University of Miami Receives $250,000 from the Gulf Coast Community Foundation of Venice to Support
Grant will help the University’s Rosenstiel School of Marine and Atmospheric Science explore one of the most important archaeological finds in the country
February 16, 2009
VENICE, Fla. — The Gulf Coast Community Foundation of Venice has awarded the University of Miami (UM) $250,000 toward expansion of research and educational facilities at the underwater archaeological and ecological preserve, Little Salt Spring (LSS), in North Port, Sarasota County, Florida. The site is of enormous archaeological and anthropological value due to its antiquity and exceptional preservation of ancient organic material.
The gift was announced earlier this month, during a reception in Naples, Florida, to commemorate the 25th anniversary of the University’s exploration of the preserve. The site is a national archaeological treasure, said Teri A. Hansen, president and CEO of Gulf Coast Community Foundation of Venice.
“Little Salt Spring is arguably one of the most important archaeological sites in the country, and it’s right here in southern Sarasota County,” said Hansen. “By supporting the University of Miami’s work at the spring, we can help create a significant archaeological research facility in North Port while also providing public access and educational opportunities at this fascinating preserve.”
The project to expand the facilities includes construction of a hurricane-protected research, training and outreach facility complete with a visitor’s center. There will be classrooms for public school visits and safe storage for the priceless artifacts. The project is expected to cost $1 million. To date, the University has received $350,000 toward this goal including $250,000 from the Gulf Coast Community Foundation of Venice and $100,000 from the Selby Foundation of Sarasota.
Development of the 110-acre preserve will allow the University to increase site research and excavation. It provides UM the opportunity to share this important archaeological resource with the community, while developing an important scientific and educational hub for university students, researchers, and other academics.
“The University of Miami takes its stewardship of Little Salt Spring very seriously,” said Donna E. Shalala, president of the University of Miami. “The project to expand our work at the preserve will give our scientists the tools they need to open a doorway to pre-historic Florida and bring the site’s treasures to Florida’s Southwest community.”
The spring, located about ten miles from the Gulf of Mexico, consists of a sinkhole fed by an aquifer that is thousands of feet deep. All the dissolved oxygen in the Spring’s water is absorbed before it enters the bottom of the sinkhole, thus preventing agents of decomposition such as bacteria and microbes to survive. This unusual feature has allowed the preservation of a great deal of organic material deposited there thousands of years ago, explained John Gifford, associate professor at the Rosenstiel School of Marine and Atmospheric Science and principal investigator for the project.
“Little Salt Spring is unique in its ability to preserve prehistoric artifacts and organic matter,” said Gifford. “Excavation and careful study of environmental samples and other materials recovered from the site will help us discover if there were people here earlier than we had believed; it will help us understand who these people were and what way of life they practiced.”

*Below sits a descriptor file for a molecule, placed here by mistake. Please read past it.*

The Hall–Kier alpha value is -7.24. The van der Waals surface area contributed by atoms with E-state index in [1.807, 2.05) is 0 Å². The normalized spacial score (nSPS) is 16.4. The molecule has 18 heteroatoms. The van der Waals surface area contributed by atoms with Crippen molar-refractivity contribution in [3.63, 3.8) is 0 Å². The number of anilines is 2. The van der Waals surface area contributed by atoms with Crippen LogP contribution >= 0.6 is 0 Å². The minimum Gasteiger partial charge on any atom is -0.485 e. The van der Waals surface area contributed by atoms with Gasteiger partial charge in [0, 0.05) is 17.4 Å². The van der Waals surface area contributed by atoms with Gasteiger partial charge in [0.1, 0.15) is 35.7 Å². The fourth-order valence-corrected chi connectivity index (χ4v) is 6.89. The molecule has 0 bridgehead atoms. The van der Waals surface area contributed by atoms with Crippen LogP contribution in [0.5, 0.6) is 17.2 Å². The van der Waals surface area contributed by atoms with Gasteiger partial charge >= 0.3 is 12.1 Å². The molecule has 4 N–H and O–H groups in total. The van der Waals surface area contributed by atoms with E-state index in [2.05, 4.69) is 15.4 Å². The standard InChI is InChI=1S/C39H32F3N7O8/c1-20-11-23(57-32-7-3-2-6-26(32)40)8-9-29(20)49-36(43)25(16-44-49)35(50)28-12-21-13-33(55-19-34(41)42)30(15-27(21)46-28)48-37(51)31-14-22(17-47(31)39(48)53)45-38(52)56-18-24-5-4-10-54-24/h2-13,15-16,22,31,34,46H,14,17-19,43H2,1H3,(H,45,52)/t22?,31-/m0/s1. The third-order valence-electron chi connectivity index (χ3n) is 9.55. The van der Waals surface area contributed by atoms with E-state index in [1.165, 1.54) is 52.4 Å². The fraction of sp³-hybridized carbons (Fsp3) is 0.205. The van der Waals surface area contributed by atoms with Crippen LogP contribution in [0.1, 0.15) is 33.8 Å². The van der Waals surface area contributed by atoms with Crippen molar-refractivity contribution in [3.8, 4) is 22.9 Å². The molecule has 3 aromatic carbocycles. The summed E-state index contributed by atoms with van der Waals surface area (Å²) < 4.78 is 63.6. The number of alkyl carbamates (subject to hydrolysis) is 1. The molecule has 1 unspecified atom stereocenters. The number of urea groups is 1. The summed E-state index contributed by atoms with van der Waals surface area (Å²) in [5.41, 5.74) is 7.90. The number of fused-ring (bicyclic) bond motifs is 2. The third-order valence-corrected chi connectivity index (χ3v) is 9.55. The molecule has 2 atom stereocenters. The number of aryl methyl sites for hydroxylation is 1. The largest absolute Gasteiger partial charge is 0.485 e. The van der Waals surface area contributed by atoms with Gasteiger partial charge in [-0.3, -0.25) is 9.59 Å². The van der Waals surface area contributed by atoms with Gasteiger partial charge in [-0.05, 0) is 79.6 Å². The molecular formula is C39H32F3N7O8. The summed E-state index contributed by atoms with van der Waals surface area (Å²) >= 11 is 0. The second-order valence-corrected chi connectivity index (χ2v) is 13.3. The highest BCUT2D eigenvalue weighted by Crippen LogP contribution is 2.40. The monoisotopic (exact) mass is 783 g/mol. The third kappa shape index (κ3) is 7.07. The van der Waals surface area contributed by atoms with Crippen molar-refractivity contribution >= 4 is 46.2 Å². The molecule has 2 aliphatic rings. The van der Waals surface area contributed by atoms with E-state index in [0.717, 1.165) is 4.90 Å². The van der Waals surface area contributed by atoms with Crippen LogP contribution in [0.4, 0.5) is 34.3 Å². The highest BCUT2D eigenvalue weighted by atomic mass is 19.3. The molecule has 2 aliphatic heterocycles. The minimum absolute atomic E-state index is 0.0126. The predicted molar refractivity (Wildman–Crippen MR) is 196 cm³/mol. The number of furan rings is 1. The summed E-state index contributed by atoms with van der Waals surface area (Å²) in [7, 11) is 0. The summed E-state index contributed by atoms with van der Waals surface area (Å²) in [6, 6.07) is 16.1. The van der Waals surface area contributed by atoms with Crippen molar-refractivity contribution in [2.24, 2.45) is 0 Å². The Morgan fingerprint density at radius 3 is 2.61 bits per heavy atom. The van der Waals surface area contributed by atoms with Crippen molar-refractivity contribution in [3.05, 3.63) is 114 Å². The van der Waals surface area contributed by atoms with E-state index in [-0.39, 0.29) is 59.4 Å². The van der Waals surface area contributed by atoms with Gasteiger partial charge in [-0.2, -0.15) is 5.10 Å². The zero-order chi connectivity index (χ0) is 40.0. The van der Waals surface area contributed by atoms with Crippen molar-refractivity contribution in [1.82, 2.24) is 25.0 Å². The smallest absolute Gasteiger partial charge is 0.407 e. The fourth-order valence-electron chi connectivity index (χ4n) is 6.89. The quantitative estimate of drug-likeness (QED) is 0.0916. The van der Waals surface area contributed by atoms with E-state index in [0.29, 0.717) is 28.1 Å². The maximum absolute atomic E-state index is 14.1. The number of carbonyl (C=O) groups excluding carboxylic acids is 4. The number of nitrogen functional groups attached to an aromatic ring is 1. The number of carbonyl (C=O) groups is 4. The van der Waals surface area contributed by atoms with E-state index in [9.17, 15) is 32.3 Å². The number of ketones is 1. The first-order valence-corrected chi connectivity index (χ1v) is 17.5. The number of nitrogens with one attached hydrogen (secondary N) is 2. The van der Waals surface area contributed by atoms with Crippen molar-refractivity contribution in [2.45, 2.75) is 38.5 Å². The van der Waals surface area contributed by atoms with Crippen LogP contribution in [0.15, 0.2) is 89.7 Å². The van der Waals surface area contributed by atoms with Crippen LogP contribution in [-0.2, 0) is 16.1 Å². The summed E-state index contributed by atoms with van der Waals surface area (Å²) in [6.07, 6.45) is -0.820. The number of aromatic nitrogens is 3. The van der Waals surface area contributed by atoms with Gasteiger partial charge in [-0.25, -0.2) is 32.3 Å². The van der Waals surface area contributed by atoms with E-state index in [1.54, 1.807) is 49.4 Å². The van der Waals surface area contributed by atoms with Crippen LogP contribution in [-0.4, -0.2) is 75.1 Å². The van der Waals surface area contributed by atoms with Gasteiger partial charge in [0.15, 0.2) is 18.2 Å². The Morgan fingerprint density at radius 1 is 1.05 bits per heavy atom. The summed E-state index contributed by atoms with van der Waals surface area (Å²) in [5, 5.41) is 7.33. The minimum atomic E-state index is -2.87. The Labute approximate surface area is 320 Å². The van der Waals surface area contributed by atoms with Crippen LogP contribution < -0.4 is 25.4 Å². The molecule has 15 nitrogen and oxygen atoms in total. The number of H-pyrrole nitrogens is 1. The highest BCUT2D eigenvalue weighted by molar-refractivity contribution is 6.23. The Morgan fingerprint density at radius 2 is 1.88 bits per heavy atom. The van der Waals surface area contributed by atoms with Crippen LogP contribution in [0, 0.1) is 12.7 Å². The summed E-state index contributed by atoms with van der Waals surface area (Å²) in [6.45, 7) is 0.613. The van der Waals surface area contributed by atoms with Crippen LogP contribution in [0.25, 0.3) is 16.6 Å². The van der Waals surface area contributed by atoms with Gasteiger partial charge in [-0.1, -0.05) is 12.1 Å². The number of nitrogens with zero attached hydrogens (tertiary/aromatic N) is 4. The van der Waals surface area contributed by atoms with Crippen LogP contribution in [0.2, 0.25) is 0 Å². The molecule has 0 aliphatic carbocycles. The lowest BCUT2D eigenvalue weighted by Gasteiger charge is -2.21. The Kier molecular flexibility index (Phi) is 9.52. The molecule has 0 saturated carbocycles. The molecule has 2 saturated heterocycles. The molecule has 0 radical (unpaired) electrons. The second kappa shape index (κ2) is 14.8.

The preserve was donated to the University in 1982. In 2005, UM began an ongoing partnership with the Florida Aquarium (Tampa) who provides volunteer SCUBA divers to assist in the underwater research. In 2008, researchers from Washington State University and Pennsylvania State University began long-term collaborative projects studying the botanical remains, vertebrate paleontology, geology, and DNA of plant, animal and any human remains that might be found at the site. Last year, the National Geographic Society awarded funding to the University to explore the 90-foot-deep ledge deposits at LSS.
Objects excavated to date at LSS include deer antler tools,
green stone pendants, bone tools and wooden relics, fossils of
extinct prehistoric creatures, a 7,000 year-old skull with
brain tissue who’s mitochondrial DNA revealed a genetic
lineage not previously identified in the Americas.
About the Gulf Coast Community Foundation of Venice:
The Gulf Coast Community Foundation of Venice builds strong communities through leadership, partnership, and endowed philanthropy. A public charity committed to improving the quality of life in the communities it serves, it is the largest community foundation in Florida and has awarded more than $80 million in grants in the areas of arts and culture, health and human services, education, civic affairs, and the environment. For more information, visit gulfcoastcf.org.
About the University of Miami’s Rosenstiel School
Founded in the 1940’s, the University of Miami’s Rosenstiel School of Marine & Atmospheric Science has grown into one of the world’s premier marine and atmospheric research institutions. Offering dynamic interdisciplinary academics, the Rosenstiel School is dedicated to helping communities to better understand the planet, participating in the establishment of environmental policies, and aiding in the improvement of society and quality of life. For more information, please visit www.rsmas.miami.edu
UM Rosenstiel School of Marine and Atmospheric Science
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